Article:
The below mentioned article provides notes on modern biotechnology.
Biotechnology is any technique that uses living organisms or substances from those organisms to make or modify a product, improve plants or animals, or develop microorganisms for specific uses.
The key components of modern biotechnology are:
The molecular characterisation of all species;
The assembly of data from genomic analysis into accessible forms;
The introduction of single genes conferring potentially useful traits into plant, livestock, fish, and tree species;
4. Molecular breeding:
The identification and evaluation of desirable traits in breeding programs with the use of marker-assisted selection;
The use of molecular characterisation to provide more accurate and quicker identification of pathogens;
6. Vaccine technology:
Use of modern immunology to develop recombinant DNA vaccines for improving control of lethal diseases. Modern biotechnology will not solve all the problems of food insecurity and poverty. But it could provide a key component to a solution if given the chance, and if steered by a set of appropriate policies.
These policies should guide:
1. Increased public investments in R&D, including that in modern biotechnology;
2. Regulatory arrangements that inform and protect the public from any risks arising from the release of genetically modified organisms (GMOs);
3. Intellectual property management to encourage greater private-sector investment; and
4. Regulation of the private seed and agricultural research sector to protect the interests of small farmers and poor consumers in developing countries.
Pro-poor policies can help expand agricultural R&D, including traditional and modern biotechnological research, in order to solve problems of particular importance to the poor. The problems of orphan commodities require particular attention.
Given the high rates of return, more public support for agricultural R&D should be encouraged in most developing countries. Additional public financial support for R&D at the national, regional, and international levels would help to develop public goods the poor can afford.
Technology-transcending risks emanate from the political and social context in which the technology is used. They include concerns that biotechnology may increase the prosperity gap between the rich and the poor, and may contribute to a loss of biodiversity. Ethical concerns about patenting living organisms and moving genes between species also fall into this category.
The principles and practices for assessing and managing technology-inherent risks are well established in several countries. They take into account the nature of the organism, the familiarity of the product, any distinguishing features of the process by which a product was produced, and the environment into which it will be introduced.
A science-based assessment of these factors on a case by case basis, and identification of any concerns expressed by stakeholders, enable regulators to find out what risks may be associated with a particular product and to make appropriate recommendations. A regulatory system that enjoys the confidence of the public and the business and farming communities is essential for the effective use of biotechnology.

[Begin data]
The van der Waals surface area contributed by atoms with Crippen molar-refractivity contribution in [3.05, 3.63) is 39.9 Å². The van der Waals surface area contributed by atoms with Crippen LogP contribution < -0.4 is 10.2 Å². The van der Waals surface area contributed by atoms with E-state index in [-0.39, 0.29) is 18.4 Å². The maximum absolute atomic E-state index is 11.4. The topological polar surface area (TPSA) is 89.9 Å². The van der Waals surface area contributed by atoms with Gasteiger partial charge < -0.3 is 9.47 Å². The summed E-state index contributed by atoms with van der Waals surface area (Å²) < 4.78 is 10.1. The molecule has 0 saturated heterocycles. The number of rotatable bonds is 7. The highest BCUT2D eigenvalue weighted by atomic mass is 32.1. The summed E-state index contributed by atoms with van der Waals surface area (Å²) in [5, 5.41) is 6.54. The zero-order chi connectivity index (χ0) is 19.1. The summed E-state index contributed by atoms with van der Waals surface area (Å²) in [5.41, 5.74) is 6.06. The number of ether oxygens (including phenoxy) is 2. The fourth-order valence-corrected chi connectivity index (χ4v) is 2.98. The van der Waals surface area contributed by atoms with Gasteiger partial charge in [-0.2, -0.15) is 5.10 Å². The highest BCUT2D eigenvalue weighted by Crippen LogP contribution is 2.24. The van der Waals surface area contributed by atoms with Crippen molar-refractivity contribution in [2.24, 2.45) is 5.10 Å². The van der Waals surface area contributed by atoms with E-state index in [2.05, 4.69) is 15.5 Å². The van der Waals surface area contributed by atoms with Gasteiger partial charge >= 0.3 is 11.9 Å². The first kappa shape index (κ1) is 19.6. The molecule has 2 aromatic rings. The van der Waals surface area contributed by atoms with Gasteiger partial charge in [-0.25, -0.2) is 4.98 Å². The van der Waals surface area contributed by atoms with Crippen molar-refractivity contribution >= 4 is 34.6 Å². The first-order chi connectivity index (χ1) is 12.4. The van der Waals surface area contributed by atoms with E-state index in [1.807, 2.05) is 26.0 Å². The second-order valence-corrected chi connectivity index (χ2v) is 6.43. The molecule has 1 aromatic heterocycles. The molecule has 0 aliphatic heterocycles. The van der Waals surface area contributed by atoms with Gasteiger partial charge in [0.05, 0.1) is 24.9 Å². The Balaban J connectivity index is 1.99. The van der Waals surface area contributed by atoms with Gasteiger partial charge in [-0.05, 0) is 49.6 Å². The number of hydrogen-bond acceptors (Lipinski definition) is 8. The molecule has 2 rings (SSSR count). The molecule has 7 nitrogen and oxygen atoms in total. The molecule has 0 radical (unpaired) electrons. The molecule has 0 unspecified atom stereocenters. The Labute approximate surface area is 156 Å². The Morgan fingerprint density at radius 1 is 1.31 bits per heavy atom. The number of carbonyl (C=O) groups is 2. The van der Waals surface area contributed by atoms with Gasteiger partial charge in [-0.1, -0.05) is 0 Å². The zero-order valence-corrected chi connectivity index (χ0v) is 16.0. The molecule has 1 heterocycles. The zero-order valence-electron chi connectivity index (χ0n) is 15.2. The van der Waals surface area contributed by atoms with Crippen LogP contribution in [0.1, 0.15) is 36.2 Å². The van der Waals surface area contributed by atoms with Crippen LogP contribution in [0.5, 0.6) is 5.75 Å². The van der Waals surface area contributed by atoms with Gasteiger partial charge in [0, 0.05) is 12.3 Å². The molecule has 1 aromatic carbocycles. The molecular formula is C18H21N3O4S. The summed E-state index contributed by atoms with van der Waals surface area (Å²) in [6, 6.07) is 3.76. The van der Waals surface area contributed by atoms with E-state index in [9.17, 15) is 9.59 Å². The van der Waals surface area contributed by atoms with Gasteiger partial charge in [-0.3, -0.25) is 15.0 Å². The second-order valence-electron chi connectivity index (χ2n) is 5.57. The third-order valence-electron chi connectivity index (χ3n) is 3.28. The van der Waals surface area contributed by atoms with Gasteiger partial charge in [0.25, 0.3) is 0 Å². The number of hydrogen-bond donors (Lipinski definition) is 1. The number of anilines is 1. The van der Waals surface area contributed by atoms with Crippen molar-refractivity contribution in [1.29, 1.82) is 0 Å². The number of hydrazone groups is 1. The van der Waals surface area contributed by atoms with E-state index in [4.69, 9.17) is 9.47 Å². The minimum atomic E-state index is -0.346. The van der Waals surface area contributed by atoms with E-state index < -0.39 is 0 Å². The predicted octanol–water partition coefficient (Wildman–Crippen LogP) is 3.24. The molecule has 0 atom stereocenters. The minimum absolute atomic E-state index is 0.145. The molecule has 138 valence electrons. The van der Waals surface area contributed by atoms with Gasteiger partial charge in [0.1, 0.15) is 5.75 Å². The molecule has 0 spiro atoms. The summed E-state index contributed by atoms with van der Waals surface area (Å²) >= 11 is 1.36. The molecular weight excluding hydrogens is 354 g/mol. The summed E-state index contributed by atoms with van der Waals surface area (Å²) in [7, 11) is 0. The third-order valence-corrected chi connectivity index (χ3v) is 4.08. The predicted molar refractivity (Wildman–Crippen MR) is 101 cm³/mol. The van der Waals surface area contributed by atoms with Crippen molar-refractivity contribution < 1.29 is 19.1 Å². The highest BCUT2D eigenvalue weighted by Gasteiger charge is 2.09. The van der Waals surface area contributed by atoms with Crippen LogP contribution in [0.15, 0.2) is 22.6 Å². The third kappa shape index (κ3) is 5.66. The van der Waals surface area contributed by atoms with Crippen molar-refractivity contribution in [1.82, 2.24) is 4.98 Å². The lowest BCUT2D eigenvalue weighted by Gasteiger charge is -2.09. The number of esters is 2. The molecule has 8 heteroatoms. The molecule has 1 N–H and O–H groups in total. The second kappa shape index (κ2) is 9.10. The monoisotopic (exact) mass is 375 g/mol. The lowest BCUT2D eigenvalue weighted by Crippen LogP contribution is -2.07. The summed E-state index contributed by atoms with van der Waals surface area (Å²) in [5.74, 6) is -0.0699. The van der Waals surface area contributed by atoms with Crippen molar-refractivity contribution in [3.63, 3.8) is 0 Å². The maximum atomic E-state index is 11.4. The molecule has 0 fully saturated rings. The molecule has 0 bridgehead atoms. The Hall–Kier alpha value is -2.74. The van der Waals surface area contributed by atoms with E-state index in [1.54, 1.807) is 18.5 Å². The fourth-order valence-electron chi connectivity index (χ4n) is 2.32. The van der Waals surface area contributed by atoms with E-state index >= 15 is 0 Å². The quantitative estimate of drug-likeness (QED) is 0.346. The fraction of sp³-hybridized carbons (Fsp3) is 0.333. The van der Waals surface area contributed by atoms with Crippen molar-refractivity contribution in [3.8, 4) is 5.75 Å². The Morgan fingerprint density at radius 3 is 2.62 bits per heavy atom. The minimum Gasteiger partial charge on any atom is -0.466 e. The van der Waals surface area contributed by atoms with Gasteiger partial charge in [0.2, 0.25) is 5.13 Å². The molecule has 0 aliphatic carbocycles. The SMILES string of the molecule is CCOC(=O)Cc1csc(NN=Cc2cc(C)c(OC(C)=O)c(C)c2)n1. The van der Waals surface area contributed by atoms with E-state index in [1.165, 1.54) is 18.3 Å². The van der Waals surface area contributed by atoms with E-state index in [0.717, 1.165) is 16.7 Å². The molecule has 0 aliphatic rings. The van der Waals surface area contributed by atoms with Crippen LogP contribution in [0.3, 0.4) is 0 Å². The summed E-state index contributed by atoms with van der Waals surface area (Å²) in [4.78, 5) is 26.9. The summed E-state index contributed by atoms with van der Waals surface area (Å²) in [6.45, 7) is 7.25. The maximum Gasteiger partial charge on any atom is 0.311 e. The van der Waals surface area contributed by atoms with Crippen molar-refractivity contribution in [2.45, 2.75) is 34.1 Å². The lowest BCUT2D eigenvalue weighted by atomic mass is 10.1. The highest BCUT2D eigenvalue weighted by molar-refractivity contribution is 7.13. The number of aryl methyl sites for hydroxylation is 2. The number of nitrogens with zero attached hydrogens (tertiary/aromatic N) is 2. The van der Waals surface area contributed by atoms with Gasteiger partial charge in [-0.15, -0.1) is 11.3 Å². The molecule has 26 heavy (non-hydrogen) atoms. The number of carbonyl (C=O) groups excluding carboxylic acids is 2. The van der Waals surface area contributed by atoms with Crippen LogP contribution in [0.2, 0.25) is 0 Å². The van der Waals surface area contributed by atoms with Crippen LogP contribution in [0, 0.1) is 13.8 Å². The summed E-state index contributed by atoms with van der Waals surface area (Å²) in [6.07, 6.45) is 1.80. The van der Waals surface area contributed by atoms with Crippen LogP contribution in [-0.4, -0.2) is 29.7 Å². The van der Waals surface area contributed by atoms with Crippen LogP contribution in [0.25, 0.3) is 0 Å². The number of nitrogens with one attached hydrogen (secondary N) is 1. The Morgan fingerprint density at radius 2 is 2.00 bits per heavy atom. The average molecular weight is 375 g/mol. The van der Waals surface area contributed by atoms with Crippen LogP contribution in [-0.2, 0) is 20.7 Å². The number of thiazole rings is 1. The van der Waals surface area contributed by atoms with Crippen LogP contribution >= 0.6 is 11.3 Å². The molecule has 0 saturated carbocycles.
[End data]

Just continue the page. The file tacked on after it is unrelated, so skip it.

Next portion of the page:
The purpose of intellectual property management is to protect local inventions and enable access to technologies developed elsewhere. Trade-related intellectual property rights (TRIPs) are a matter of on-going concern within the World Trade Organisation.
The present patent system favours those countries that have a strong innovation base. Despite much effort, no satisfactory system exists to recompense traditional owners and improvers of germplasm. The lack of intellectual property protection also constrains private-sector investment in developing countries.
The participation of the private sector is critical to the development and delivery of new biotechnology products. The enabling environment to encourage private sector participation includes a regulatory system that accurately informs the public of the benefits and risks involved in the use of new technologies, a legal framework for protecting intellectual property; adequate infrastructure for power, transport, and telecommunications; a fair tax system and investment incentives; a skilled workforce, including a well-supported university sector; public funding for R&D; and incentives to establish innovative public-private collaboration and joint ventures at the national and international levels.
The successful application of modern biotechnology to the problems that cause undernourishment and poverty could be called a bio-solution. The delivery of new bio-solutions to the problems of food security and poverty will require continual policy development and actions at the national, regional, and international levels.
These efforts will involve the following five areas:
1. Determining priorities and assessing relative risks and benefits in consultation with the poor, who are often overlooked while others decide what is best for them;
2. Setting policies that benefit the poor and that minimise technology-transcending risks that adversely affect the poor;
3. Establishing an environment that facilitates the safe use of biotechnology through investment, regulation, intellectual property protection, and good governance;
4. Actively linking biotechnology and information technology so that new scientific discoveries worldwide can be assessed and applied to the problems of food insecurity and poverty in a timely manner; and
5. Determining what investments governments and the international development community will have to make in human and financial resources in order to ensure that bio-solutions to the problems of food security reach the poor.